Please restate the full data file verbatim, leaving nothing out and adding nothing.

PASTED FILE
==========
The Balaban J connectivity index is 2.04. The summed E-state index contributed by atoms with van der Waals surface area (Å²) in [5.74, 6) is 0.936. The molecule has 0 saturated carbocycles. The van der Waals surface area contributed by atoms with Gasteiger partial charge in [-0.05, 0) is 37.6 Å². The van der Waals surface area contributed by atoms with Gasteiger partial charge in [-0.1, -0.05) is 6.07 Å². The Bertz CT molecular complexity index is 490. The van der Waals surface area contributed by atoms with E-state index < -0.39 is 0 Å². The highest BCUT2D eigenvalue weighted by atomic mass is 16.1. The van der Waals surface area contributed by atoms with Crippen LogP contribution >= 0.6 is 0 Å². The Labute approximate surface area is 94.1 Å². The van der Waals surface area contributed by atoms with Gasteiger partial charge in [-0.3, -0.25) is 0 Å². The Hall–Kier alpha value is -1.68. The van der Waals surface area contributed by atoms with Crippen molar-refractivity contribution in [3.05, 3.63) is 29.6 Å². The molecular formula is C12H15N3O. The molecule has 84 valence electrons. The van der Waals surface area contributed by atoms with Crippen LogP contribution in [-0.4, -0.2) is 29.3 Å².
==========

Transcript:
The Balaban J connectivity index is 2.04. The summed E-state index contributed by atoms with van der Waals surface area (Å²) in [5.74, 6) is 0.936. The molecule has 0 saturated carbocycles. The van der Waals surface area contributed by atoms with Gasteiger partial charge in [-0.05, 0) is 37.6 Å². The van der Waals surface area contributed by atoms with Gasteiger partial charge in [-0.1, -0.05) is 6.07 Å². The Bertz CT molecular complexity index is 490. The van der Waals surface area contributed by atoms with E-state index < -0.39 is 0 Å². The highest BCUT2D eigenvalue weighted by atomic mass is 16.1. The van der Waals surface area contributed by atoms with Crippen LogP contribution >= 0.6 is 0 Å². The Labute approximate surface area is 94.1 Å². The van der Waals surface area contributed by atoms with Gasteiger partial charge in [-0.3, -0.25) is 0 Å². The Hall–Kier alpha value is -1.68. The van der Waals surface area contributed by atoms with Crippen molar-refractivity contribution in [3.05, 3.63) is 29.6 Å². The molecular formula is C12H15N3O. The molecule has 84 valence electrons. The van der Waals surface area contributed by atoms with Crippen LogP contribution in [-0.4, -0.2) is 29.3 Å².